by Ahjahnae LaQuer, The MSU Spokesman Managing Editor
The 11th annual Eyecon Premiere Youth Entrepreneurship Conference was held at Morgan State University, where students between the ages of 10 and 18 were invited to campus to attend the conference, Thursday.
Students spent their day participating in several workshops surrounded around marketing, entrepreneurship and leadership, being informed about the importance of entrepreneurship and developing ideas towards starting their own businesses.
“I thought the program was a good experience. It helps you for your future business or just for the real world and it just helps you with everything. It helps you to learn and succeed in life,” said 15 year-old Kennedi Vaughan.
Vaughan and her father are in the process of creating a clothing line and she said that attending the conference gave her new ideas on how to start her business.
Among Vaughan and other young entrepreneurs, there was one college student that was there to sell her products to new and returning customers.
Edith Booth is a freshman, Chemistry major at CCBC Essex and started making natural skin care products after experimenting with ways to treat her eczema.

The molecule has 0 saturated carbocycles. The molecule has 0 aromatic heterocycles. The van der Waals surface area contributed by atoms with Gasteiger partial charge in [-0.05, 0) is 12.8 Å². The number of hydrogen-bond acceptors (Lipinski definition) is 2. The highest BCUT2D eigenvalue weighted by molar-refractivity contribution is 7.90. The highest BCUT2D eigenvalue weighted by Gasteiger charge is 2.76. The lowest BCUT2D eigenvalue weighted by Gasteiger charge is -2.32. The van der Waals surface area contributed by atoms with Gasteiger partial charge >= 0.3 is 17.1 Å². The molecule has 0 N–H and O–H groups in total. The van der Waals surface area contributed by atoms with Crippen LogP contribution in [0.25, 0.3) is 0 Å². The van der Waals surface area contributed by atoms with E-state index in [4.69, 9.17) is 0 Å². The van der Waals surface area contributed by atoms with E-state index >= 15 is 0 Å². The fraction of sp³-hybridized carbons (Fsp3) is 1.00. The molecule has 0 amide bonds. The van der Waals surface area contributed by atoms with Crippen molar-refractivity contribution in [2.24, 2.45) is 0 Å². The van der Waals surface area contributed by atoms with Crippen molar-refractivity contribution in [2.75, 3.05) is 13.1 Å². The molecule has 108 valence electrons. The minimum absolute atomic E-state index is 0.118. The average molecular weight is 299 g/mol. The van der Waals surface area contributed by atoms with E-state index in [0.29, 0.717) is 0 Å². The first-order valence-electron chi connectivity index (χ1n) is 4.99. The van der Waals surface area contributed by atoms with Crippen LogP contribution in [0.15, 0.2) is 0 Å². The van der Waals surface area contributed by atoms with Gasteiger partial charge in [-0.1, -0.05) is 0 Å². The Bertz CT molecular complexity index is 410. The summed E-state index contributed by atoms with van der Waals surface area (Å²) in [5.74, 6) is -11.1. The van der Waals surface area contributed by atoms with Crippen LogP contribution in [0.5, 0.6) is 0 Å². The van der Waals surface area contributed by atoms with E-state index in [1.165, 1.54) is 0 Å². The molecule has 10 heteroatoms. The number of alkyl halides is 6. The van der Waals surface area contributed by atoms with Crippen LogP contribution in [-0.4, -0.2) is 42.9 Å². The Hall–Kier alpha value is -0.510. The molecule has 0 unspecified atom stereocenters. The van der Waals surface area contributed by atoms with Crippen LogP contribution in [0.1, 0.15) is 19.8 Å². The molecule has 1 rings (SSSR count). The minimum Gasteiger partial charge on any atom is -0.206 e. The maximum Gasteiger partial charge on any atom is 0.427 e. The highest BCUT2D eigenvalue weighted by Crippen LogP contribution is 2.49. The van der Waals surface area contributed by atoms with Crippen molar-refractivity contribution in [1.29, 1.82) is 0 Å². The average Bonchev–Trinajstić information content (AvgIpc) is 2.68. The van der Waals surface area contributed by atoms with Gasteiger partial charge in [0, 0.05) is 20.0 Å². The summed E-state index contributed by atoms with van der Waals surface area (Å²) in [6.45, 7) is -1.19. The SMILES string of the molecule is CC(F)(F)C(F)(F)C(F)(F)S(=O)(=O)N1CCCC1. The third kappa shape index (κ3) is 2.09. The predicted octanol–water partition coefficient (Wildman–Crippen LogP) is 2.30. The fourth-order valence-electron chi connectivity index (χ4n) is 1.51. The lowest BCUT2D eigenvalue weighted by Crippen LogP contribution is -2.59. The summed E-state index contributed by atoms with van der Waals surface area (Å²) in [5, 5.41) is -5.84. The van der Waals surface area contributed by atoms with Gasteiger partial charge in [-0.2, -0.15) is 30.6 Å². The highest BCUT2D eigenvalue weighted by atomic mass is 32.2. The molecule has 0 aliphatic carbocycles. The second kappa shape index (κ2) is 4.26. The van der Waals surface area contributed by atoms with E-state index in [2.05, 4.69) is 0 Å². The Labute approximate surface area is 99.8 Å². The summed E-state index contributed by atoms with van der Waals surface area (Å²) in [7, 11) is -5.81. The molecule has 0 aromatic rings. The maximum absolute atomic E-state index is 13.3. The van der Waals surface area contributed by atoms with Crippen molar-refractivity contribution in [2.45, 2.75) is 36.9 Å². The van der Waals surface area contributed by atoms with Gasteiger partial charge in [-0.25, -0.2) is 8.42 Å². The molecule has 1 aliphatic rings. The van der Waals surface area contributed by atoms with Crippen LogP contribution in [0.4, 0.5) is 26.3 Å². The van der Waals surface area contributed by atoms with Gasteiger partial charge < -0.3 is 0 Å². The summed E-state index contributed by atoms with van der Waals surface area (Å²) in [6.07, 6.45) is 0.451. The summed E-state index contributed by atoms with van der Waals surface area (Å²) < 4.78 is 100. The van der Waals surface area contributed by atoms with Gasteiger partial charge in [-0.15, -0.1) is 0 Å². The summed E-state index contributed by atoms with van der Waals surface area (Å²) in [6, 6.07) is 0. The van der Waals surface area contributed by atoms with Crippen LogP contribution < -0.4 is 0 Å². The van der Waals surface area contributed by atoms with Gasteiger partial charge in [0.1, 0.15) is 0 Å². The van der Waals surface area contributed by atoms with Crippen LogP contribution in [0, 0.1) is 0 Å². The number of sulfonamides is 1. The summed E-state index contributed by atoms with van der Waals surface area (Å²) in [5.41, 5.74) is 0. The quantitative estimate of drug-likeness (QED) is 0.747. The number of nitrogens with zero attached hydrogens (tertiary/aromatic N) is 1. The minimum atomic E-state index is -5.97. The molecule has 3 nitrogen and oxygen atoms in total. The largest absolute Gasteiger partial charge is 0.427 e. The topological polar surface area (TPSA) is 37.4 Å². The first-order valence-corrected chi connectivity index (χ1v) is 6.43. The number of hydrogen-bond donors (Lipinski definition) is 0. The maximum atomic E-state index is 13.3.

Booth sells body scrubs and butters and said that exfoliation is just as important as moisturizing the skin, especially for people with eczema. According to Booth, the conference provided young entrepreneurs with insight, but also a chance to network.
“I networked, met some wonderful people as always. This is my second time being an entrepreneur here and it was awesome,” Booth said.
There were several sponsors listed on the program for the event including, The Entrepreneurial Development and Assistance Center (EDAC), M&T Bank, KIND granola bars and Sunny Subs. Several alumni and graduate students also volunteered at the conference.
Founder of the Engaging Youth Entrepreneurs For Change (Eye For Change), Natasha Muhammad is a Morgan alum. She graduated in 2006 with a Bachelor’s degree in Marketing and said the idea behind Eye For Change started while she was still a student.
“When I was a student here at Morgan State University, I used to volunteer at local high schools teaching students how to start a business. As I started to get closer to graduation I was like, ‘Wow I could really turn this into a business’ and that’s exactly what I did,” Muhammad said.
There were over 500 students registered for the Eyecon Premiere Youth Entrepreneurship Conference and there are already plans in the works for the next one. According to Muhammad, there is great value in students knowing that they can explore alternate career paths.
“I think that the biggest value in today is that our students know that there is another pathway for them and if they choose to go down that path, there is a number of people that will support them and provide them with the resources to do exactly what they want to do,” Muhammad said.